The early stuff was a trip back in time: this could have been 1980. The band was strictly roots, the keyboardist sticking to electric piano on the verses and sometimes organ on the swells of the choruses, the bassist holding down the fat riddim along with the excellent drummer, who kept it simple and smart while the guitarist would throw in the occasional dub flourish. The cautionary tale Shine Eyed Girl, General Penitentiary with its catchy bass pulse, the watch-your-back anthem Plastic Smile, the bouncy What Is Life with its vibrant harmonies and even the anti-choice number Abortion got the crowd waving their hands and swaying. Then Rose snarled, “Get up, motherfuckers,” and launched into the “new segment,” as he put it, and suddenly we were back in 2010 again. As cheesy as the synthesizer lines were, at least his dancehall stuff is conscious. The first of these was the best, Run From Police, which as Rose explained had topped the reggae charts all over Europe (28 weeks in the UK, he said): “When you gonna make it number one in New York, motherfuckers?” he wanted to know. He big-upped Super Cat and Shabba Ranks, did a relatively rapidfire sufferah’s number, the bitter, synthy ballad Feeling So Lonely (“for the ladies”) and then it was back to the oing-boing-boing toasting and the classics. Guess Who’s Coming to Dinner segued into Happiness and then into a new dancehall song, followed by Party in Session, Ganja Bonanza (one of his solo hits, a pleasant surprise), a little Sinsemilla again and finally closed over an hour and a half’s worth of music with the politically charged pop-reggae smash Solidarity. Rose’s voice has deepened and taken on a rasp in the decades since Black Uhuru ruled the charts, but he still rose to the level of the topnotch group behind him, pretty impressive considering how many thousand times he’s sung this material.

August 5, 2010 Posted by | concert, Live Events, Music, music, concert, New York City, reggae music, review, Reviews | , , , , , , , , , , , , , , , , , , , , , , , , , , , , , , , , | Leave a comment

Benny Sharoni’s Retro Jazz Is a Hit

The last jazz album we reviewed was noisy, frenetic and half rock. This one is all melody, laid-back and gorgeously oldschool. It’s one of those sleeper albums that you can put on and fool your snob friends with – just tell them it’s a rare reissue from fifty years ago, and most of them will buy it. Boston-based tenor saxophonist Benny Sharoni assembled a first-rate band to join him in a convivially expansive, purist mood on his new album Eternal Elixir. Joey “Sonny” Barbato (whose 2006 cd Crackerjack is a genuine classic and one of the finest of its rare kind, an accordion jazz album) plays piano here, joined by Barry Ries on trumpet, Mike Mele on guitar, Todd Baker on bass and Steve Langone on drums, with Kyle Aho taking over the 88s on four of the tracks. The vibe here is retro in a refreshing way: it feels like one of those early 60s Impulse albums, driven by camaraderie rather than showboating, the kind of date players record because they have something they think is worth capturing, rather than simply to satisfy the terms of a label deal.

The album opens with Bernstein, Sharoni’s propulsive tribute to the conductor/composer, Barbato’s fluidly precise runs echoed by Sharoni further on. French Spice, a tastily catchy Donald Byrd tune from 1961 that moves deftly from hypnotic pulse to proto-funk to straight-up swing and back again, Sharoni taking his cue from Wayne Shorter’s casually soulful performance on that song (as he does on another Byrd composition here, an understated version of the vampy Pentecostal Feelin’). Barbato’s terse, understated solo turns with a grin from blithe to bluesy in a split second. The version of Estate here mutes its bossa origins, recasting it as slow swing and stripping it down to its inner soul with aptly summery, almost minimalist solos from Barbato and then Sharoni. Likewise, the band breathes new life into Bobby Hebb’s Sunny as a latin jazz number, a launching pad for some lively melismas and trills from Ries and some impressively straight-up blues from Aho.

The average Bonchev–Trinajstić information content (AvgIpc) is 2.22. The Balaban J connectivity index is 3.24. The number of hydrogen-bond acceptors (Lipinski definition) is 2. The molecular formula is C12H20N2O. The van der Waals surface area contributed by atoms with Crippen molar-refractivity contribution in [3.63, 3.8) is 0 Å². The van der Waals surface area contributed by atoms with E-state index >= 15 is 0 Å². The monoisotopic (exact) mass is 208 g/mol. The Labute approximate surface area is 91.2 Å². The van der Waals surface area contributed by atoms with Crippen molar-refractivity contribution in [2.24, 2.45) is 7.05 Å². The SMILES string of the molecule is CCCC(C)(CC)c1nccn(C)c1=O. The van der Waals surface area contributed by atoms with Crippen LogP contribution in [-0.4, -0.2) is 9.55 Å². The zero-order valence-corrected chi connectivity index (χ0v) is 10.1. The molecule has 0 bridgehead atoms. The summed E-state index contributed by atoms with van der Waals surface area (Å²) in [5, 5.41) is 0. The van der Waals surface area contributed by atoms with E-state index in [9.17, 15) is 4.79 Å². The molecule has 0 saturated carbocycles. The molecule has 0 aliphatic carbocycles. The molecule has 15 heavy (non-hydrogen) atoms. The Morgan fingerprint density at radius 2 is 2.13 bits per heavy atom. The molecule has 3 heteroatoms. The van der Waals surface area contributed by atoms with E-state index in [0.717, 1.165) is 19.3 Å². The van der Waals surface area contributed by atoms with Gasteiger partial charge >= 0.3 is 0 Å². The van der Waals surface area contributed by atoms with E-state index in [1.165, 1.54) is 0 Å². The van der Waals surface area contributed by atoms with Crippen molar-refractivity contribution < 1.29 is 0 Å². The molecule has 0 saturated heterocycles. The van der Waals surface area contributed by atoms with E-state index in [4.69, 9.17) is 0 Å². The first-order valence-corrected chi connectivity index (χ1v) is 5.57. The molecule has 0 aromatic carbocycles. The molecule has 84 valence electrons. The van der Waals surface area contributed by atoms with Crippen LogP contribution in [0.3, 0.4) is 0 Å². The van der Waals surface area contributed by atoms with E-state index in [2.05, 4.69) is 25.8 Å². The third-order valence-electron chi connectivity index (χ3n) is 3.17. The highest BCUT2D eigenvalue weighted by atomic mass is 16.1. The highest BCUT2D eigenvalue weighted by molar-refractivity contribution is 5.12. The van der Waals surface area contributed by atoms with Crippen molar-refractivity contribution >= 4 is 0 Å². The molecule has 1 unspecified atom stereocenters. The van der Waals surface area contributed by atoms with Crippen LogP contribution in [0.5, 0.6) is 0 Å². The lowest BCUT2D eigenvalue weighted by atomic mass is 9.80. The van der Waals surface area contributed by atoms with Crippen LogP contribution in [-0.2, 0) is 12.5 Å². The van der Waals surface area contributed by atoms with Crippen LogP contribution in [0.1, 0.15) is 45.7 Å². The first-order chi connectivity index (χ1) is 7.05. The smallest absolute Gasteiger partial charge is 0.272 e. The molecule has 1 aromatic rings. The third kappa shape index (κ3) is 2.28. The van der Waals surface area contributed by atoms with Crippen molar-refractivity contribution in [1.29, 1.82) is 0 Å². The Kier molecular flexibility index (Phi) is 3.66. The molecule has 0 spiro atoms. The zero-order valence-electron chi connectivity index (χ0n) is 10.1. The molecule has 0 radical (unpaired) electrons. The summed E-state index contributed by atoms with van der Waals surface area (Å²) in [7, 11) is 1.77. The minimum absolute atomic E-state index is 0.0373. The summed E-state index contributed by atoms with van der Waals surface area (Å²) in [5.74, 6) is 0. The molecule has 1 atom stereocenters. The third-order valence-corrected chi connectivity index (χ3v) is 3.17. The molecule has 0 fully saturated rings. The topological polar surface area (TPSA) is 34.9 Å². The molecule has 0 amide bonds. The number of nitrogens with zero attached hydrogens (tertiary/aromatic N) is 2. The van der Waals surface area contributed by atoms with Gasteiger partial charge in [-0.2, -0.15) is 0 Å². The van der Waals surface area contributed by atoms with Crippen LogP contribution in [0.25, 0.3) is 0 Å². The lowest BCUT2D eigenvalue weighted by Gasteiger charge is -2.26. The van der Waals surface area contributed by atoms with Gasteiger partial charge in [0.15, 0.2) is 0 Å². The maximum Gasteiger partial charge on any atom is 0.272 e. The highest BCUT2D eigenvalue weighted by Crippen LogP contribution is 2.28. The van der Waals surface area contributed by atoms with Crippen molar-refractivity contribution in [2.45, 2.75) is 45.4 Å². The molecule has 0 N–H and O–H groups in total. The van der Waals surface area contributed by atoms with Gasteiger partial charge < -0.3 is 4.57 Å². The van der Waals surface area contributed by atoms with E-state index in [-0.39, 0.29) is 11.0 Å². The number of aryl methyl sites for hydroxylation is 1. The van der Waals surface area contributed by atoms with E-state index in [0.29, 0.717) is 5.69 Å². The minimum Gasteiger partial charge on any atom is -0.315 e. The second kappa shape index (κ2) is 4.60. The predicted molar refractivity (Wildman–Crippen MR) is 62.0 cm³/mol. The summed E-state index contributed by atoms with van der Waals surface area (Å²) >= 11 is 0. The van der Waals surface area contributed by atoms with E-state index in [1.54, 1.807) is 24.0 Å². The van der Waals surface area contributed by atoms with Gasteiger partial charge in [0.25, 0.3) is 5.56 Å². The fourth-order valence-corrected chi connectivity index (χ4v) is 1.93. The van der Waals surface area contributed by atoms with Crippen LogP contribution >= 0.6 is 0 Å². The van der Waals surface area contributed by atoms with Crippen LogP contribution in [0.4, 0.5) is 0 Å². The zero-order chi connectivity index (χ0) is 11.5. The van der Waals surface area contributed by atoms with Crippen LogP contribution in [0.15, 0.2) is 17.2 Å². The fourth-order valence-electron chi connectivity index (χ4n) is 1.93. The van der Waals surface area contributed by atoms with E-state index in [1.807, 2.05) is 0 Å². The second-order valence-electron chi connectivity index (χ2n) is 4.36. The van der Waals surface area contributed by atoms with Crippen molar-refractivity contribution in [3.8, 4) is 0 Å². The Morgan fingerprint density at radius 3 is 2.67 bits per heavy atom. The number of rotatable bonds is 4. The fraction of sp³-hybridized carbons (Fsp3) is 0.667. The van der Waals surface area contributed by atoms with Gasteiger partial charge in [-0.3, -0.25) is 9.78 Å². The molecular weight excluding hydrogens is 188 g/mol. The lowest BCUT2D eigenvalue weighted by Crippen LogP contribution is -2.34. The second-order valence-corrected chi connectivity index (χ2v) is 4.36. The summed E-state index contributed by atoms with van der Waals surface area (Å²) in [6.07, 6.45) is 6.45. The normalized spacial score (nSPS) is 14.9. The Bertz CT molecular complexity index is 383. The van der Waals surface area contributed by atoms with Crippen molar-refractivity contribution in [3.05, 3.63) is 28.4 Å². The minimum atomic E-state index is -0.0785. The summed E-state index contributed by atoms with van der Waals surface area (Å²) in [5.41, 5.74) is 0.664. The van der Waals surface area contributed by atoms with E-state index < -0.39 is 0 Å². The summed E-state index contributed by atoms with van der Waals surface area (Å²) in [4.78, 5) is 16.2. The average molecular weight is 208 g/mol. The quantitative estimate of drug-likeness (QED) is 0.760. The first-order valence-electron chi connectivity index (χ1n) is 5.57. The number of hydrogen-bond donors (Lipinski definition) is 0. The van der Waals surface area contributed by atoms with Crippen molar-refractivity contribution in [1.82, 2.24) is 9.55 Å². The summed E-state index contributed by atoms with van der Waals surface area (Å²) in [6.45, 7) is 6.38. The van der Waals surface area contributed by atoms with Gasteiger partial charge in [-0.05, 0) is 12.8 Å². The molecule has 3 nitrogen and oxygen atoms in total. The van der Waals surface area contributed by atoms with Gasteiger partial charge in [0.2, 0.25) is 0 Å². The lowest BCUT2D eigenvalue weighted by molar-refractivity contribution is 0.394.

Benito’s Bossa Bonita, an original gets the same casually comfortable, easy-wearing swing of Estate, with a couple of especially choice, effortlessly congenial solos from Sharoni and a terse conversation between Aho’s piano and Baker’s bass. To Life, based on the 1964 Cannonball Adderley version, maintains the laid-back bluesy mood, Ries (with a mute) and then Sharoni gimlet-eyed and content while Barbato keeps watch with sharp, incisively staccato chords. Another original, Cakes, sways with a distant Donald Fagen feel (Sharoni is a fan, having discovered Steely Dan as solace during his mandatory tour of duty in the Israeli army, a low point in his life), and a moody, reverb-tinged Mele solo. The album winds up with The Thing to Do, a cagy, swinging Blue Mitchell tune from 1964 and Senor Papaya, which takes its title from Sharoni’s papaya-grower father back home in Israel. Sharoni admits it’s quite ironic since Sr. Papaya himself is so laid-back and the song anything but. The Benny Sharoni Quartet plays Fridays in August at 8:30 PM at Winslow’s Tavern in Wellfleet, Massachusetts.

August 5, 2010 Posted by | jazz, Music, music, concert, review, Reviews | , , , , , , , , , , , , , , , , , , , , , , , , , , , , , , | Leave a comment